I’m going to share several covers because I can. It has been out in Australia for a while so I was given the Australian version back in February. I made a pot of cherry green tea and curled up in my office and read it in one sitting. I am not a particularly fast reader but it is a perfectly sized one-sitting sort of book. That cover looks like this:

I’ve been getting a lot of books to possibly blurb, you know, those quotes from other authors that boil down to “yay, you should read this!” A lot of them I simply haven’t had the time to read but I’ve also learned from this process that while I like a lot of books the ones I love are fewer. And in order for me to send a quote it has to be a book I both love and wouldn’t mind having my name on, because it seems my name could very well end up on it.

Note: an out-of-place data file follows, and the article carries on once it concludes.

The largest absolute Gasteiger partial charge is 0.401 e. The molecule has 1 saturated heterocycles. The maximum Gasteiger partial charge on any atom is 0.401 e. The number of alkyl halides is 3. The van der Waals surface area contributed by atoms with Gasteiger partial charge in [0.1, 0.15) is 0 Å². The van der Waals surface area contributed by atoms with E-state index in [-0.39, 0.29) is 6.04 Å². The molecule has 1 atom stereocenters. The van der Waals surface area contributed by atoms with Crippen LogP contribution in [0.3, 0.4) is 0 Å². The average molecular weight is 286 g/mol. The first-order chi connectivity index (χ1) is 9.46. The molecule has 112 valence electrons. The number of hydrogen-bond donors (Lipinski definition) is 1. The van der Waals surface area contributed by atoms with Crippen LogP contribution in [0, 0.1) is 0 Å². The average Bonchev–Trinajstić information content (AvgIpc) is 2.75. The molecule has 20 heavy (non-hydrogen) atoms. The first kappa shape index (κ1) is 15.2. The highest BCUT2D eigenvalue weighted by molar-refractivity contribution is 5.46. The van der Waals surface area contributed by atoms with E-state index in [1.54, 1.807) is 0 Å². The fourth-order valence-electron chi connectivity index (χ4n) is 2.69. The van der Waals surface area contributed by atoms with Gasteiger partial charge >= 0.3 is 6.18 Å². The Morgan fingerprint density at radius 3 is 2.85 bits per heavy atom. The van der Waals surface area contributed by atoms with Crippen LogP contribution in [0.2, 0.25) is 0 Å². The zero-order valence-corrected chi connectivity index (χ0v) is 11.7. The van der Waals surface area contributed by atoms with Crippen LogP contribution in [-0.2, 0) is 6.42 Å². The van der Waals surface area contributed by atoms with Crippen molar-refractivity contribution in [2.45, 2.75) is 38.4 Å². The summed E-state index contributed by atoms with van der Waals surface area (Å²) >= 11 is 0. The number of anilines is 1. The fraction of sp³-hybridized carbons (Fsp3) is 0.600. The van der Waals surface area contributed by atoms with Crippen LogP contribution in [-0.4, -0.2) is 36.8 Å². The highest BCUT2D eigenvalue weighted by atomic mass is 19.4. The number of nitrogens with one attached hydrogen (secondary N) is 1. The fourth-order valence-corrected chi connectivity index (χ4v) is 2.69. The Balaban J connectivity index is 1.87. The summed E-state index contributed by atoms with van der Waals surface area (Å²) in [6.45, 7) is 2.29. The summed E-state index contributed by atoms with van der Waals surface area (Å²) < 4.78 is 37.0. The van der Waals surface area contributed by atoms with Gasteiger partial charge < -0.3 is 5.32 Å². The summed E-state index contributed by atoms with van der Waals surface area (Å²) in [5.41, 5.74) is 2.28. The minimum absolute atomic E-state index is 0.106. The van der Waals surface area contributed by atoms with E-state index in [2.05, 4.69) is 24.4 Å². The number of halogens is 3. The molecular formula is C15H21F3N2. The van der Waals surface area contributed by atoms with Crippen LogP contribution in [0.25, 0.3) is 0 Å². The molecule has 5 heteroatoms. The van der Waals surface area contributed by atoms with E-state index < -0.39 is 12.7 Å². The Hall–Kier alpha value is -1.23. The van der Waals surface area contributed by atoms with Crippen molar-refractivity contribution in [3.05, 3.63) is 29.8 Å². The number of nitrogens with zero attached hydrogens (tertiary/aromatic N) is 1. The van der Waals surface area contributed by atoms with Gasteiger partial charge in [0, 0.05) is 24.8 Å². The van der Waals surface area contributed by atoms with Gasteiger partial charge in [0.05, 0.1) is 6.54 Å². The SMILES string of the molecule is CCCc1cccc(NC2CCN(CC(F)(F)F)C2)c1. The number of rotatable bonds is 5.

I am delighted and honored to have my name on The Vanishing Act.

This is my entire unedited blurb, for the record:

This book is a precious thing. I want to keep it in a painted box with a raven feather and sea-polished stones, taking it out when I feel the need to visit Minou on her island again. The best stories change you. I am not the same after THE VANISHING ACT as I was before.

Hey, remember how everyone was all excited that I’m going to write a chapter about how to start reading Neil Gaiman for BookRiot‘s Start Here project?

Well, if it doesn’t reach its funding goal, it won’t happen. There are only three (3!) days left and less than $5,000 to go. So please, if you think this sounds like a nifty, worthwhile project, contribute even a little bit. There are very cool rewards, too.

Tell your friends! Help reach the in-sight goal! Otherwise, I shall never reveal what I think is the best route for wandering into the wonderful world of Gaiman. And I do have a decent idea of what I’m talking about here: